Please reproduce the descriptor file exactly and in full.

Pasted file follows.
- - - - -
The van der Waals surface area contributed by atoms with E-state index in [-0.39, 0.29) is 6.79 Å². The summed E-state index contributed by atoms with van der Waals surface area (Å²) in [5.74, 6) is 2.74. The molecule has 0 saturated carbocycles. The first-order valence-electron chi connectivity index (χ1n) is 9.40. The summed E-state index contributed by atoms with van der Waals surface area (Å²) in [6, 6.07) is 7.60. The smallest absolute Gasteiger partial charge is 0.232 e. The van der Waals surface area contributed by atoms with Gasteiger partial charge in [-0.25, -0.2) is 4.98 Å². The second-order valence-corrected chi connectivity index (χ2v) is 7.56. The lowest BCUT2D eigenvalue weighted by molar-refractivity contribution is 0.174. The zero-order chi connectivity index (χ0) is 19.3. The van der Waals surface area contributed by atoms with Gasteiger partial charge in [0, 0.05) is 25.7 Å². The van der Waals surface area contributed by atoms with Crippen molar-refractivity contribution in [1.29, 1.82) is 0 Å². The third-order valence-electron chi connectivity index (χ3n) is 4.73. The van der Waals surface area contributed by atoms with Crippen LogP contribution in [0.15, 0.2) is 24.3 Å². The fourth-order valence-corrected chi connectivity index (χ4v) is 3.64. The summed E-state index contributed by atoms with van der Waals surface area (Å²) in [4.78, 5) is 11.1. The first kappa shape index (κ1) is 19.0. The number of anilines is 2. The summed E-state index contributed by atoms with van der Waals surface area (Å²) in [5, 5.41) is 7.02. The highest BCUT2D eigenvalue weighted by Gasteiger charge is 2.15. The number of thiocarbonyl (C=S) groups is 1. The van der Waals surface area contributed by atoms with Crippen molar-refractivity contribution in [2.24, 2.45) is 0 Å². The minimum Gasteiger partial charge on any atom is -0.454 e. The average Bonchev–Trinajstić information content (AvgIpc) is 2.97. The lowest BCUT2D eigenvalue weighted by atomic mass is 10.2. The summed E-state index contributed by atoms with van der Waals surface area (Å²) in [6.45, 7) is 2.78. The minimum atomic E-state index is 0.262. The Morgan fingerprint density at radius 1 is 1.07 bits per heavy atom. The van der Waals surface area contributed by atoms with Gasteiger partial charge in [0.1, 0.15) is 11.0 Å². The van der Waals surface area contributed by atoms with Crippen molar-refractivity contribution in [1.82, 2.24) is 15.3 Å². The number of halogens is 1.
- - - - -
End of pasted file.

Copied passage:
The van der Waals surface area contributed by atoms with E-state index in [-0.39, 0.29) is 6.79 Å². The summed E-state index contributed by atoms with van der Waals surface area (Å²) in [5.74, 6) is 2.74. The molecule has 0 saturated carbocycles. The first-order valence-electron chi connectivity index (χ1n) is 9.40. The summed E-state index contributed by atoms with van der Waals surface area (Å²) in [6, 6.07) is 7.60. The smallest absolute Gasteiger partial charge is 0.232 e. The van der Waals surface area contributed by atoms with Gasteiger partial charge in [-0.25, -0.2) is 4.98 Å². The second-order valence-corrected chi connectivity index (χ2v) is 7.56. The lowest BCUT2D eigenvalue weighted by molar-refractivity contribution is 0.174. The zero-order chi connectivity index (χ0) is 19.3. The van der Waals surface area contributed by atoms with Gasteiger partial charge in [0, 0.05) is 25.7 Å². The van der Waals surface area contributed by atoms with Crippen molar-refractivity contribution in [1.29, 1.82) is 0 Å². The third-order valence-electron chi connectivity index (χ3n) is 4.73. The van der Waals surface area contributed by atoms with Crippen LogP contribution in [0.15, 0.2) is 24.3 Å². The fourth-order valence-corrected chi connectivity index (χ4v) is 3.64. The summed E-state index contributed by atoms with van der Waals surface area (Å²) in [4.78, 5) is 11.1. The first kappa shape index (κ1) is 19.0. The number of anilines is 2. The summed E-state index contributed by atoms with van der Waals surface area (Å²) in [5, 5.41) is 7.02. The highest BCUT2D eigenvalue weighted by Gasteiger charge is 2.15. The number of thiocarbonyl (C=S) groups is 1. The van der Waals surface area contributed by atoms with Crippen molar-refractivity contribution in [2.24, 2.45) is 0 Å². The minimum Gasteiger partial charge on any atom is -0.454 e. The average Bonchev–Trinajstić information content (AvgIpc) is 2.97. The lowest BCUT2D eigenvalue weighted by atomic mass is 10.2. The summed E-state index contributed by atoms with van der Waals surface area (Å²) in [6.45, 7) is 2.78. The minimum atomic E-state index is 0.262. The Morgan fingerprint density at radius 1 is 1.07 bits per heavy atom. The van der Waals surface area contributed by atoms with Gasteiger partial charge in [0.1, 0.15) is 11.0 Å². The van der Waals surface area contributed by atoms with Crippen molar-refractivity contribution in [1.82, 2.24) is 15.3 Å². The number of halogens is 1.